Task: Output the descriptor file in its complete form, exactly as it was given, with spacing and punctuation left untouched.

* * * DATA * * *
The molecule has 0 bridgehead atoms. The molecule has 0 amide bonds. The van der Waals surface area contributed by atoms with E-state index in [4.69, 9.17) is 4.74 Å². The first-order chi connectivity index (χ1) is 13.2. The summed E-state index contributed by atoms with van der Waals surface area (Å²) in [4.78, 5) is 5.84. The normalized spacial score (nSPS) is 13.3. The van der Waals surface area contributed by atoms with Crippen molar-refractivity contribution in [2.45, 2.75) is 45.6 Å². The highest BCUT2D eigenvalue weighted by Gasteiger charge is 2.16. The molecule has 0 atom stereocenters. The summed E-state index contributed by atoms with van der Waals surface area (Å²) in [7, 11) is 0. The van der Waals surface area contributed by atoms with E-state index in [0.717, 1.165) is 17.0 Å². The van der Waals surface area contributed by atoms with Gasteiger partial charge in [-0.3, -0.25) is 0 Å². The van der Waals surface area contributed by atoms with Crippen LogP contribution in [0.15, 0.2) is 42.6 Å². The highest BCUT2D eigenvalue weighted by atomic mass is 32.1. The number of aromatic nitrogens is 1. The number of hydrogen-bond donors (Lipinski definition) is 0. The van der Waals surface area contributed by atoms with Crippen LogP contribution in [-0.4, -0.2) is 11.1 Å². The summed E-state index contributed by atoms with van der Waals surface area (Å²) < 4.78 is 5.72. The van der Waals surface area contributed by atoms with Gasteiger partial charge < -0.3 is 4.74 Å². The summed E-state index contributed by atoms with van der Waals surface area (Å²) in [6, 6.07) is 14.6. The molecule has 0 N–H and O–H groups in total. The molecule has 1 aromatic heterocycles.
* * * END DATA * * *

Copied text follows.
The molecule has 0 bridgehead atoms. The molecule has 0 amide bonds. The van der Waals surface area contributed by atoms with E-state index in [4.69, 9.17) is 4.74 Å². The first-order chi connectivity index (χ1) is 13.2. The summed E-state index contributed by atoms with van der Waals surface area (Å²) in [4.78, 5) is 5.84. The normalized spacial score (nSPS) is 13.3. The van der Waals surface area contributed by atoms with Crippen molar-refractivity contribution in [2.45, 2.75) is 45.6 Å². The highest BCUT2D eigenvalue weighted by Gasteiger charge is 2.16. The molecule has 0 atom stereocenters. The summed E-state index contributed by atoms with van der Waals surface area (Å²) in [7, 11) is 0. The van der Waals surface area contributed by atoms with E-state index in [0.717, 1.165) is 17.0 Å². The van der Waals surface area contributed by atoms with Gasteiger partial charge in [-0.3, -0.25) is 0 Å². The van der Waals surface area contributed by atoms with Crippen LogP contribution in [0.15, 0.2) is 42.6 Å². The highest BCUT2D eigenvalue weighted by atomic mass is 32.1. The number of aromatic nitrogens is 1. The number of hydrogen-bond donors (Lipinski definition) is 0. The van der Waals surface area contributed by atoms with Crippen LogP contribution in [-0.4, -0.2) is 11.1 Å². The summed E-state index contributed by atoms with van der Waals surface area (Å²) < 4.78 is 5.72. The van der Waals surface area contributed by atoms with Gasteiger partial charge < -0.3 is 4.74 Å². The summed E-state index contributed by atoms with van der Waals surface area (Å²) in [6, 6.07) is 14.6. The molecule has 0 N–H and O–H groups in total. The molecule has 1 aromatic heterocycles.